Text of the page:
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What are some long-term problems of a traumatic brain injury?

Many effects of traumatic brain injury are temporary, especially with proper medical treatment. However, the brain is a delicate organ and will take longer to repair than a broken bone—in some cases, patients may never function exactly the same way they did before the accident.

Common Long-Term Problems of Traumatic Brain Injuries

Neurochemical problems

One of the biggest issues brain injury victims face after an accident is behavioral change. This is because the brain relies on neurotransmitters. These are the chemical substances in the brain that allow communication to take place between neurons. A brain injury may interrupt the flow of information through the brain, disrupting bodily functions, such as the ability to walk, but also the ability to process images and make decisions.

It is common for patients to experience mood swings, outbursts of anger, or depression after an injury due to a neurotransmitter imbalance. As the brain heals, the patient’s neurochemical imbalance will often improve, although it can take several weeks or even months for the brain to correct the imbalance. It could take even longer for the patient’s behavior to improve.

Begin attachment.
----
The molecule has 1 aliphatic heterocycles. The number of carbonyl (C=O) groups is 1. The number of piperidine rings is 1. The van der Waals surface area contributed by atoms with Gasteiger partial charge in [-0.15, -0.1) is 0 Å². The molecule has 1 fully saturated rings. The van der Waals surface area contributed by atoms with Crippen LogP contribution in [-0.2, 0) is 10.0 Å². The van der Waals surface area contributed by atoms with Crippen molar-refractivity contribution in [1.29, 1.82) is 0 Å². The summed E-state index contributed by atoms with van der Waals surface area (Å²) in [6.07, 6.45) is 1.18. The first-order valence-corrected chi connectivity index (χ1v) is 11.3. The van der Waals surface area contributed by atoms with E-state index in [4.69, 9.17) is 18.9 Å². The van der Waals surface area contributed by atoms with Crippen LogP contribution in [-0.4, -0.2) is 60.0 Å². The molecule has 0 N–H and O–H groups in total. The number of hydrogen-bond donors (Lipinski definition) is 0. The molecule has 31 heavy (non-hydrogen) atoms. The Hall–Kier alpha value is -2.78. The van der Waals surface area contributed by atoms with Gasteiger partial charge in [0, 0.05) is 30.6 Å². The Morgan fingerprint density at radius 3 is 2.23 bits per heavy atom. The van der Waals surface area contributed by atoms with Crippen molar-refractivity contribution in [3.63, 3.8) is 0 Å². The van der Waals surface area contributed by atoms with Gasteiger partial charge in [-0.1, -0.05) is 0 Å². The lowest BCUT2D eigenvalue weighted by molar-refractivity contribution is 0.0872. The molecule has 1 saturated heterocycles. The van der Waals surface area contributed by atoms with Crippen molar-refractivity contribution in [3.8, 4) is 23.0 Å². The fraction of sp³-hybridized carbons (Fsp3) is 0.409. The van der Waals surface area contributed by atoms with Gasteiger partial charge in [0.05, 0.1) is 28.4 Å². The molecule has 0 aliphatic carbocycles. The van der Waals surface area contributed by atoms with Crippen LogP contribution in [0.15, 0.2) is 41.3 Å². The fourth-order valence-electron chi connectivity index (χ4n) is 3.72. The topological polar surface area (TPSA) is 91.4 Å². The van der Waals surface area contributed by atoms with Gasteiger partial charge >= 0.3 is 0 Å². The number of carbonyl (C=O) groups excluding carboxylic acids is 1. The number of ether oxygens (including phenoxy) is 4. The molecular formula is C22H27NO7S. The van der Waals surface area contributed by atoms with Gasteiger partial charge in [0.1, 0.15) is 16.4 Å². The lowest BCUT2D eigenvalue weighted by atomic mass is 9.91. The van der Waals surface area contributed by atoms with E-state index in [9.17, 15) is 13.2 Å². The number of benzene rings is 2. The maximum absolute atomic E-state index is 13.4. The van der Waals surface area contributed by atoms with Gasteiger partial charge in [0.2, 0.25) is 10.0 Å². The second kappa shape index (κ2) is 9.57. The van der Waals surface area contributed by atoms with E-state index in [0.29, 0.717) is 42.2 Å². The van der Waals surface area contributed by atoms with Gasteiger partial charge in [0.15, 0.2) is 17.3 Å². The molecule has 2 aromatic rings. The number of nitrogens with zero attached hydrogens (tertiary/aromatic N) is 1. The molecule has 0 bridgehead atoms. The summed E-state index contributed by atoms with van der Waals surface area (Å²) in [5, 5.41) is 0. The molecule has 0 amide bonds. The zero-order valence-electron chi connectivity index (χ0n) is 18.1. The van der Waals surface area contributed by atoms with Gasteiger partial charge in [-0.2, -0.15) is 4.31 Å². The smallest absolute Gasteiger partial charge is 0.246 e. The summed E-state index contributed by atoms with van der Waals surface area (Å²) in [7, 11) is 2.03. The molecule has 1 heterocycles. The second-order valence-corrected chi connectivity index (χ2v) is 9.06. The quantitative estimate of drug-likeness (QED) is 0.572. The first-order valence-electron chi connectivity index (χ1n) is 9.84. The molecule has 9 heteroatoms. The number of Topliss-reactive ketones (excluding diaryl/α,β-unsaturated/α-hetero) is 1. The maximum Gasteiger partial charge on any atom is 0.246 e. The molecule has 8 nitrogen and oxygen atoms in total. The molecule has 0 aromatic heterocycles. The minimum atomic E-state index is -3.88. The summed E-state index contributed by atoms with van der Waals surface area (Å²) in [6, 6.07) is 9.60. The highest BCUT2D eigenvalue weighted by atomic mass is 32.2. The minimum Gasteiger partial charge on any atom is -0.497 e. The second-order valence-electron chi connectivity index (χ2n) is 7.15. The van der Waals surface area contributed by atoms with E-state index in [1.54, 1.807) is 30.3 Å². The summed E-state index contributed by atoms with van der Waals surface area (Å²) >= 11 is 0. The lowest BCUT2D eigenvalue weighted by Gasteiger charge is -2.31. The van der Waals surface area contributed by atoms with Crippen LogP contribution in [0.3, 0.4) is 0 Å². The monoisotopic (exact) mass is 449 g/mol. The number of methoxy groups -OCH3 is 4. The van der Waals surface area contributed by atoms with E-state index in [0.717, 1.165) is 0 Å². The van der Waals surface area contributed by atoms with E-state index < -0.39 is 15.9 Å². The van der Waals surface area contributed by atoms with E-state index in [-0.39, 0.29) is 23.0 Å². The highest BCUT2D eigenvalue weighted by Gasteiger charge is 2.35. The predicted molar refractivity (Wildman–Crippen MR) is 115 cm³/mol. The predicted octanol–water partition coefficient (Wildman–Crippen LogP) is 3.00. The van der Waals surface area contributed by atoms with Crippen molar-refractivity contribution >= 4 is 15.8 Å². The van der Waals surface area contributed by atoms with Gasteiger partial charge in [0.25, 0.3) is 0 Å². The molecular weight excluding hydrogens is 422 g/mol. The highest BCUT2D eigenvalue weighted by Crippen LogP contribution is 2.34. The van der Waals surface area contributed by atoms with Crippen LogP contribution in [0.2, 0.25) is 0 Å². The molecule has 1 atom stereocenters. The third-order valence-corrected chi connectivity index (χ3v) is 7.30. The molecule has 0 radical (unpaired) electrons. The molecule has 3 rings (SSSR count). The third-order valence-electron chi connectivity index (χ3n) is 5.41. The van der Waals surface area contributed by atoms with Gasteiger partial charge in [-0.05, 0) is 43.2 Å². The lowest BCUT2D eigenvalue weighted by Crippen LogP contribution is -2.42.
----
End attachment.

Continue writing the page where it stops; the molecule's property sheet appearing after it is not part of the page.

Slow or Permanent Changes

The brain’s recovery depends on its ability to adapt and change, also called natural plasticity. This may mean setting up new connections between neurons to replace damaged ones and restoring communication between the areas of the brain. Although the brain never stops growing, repair and change is more likely to occur when their brain is regularly stimulated. This is why recovery processes often take years. Patients must continually keep their minds active in order to recover lost function. The brain can only heal at its own rate.

The most important factor in your brain injury recovery is patience. It may be frustrating that you cannot do some of the things you once did—or even feel the same way about places and people—but what is lost may be able to come back. The only thing you can do is stay positive and give it time—let your brain come back to you on its own. For more tips on getting through your recovery, click the link on this page to read our FREE e-book, Brain Injury Survivor's Guide.


James Roswold
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James Roswold is a Kansas & Missouri personal injury, workers comp, and medical malpractice attorney.

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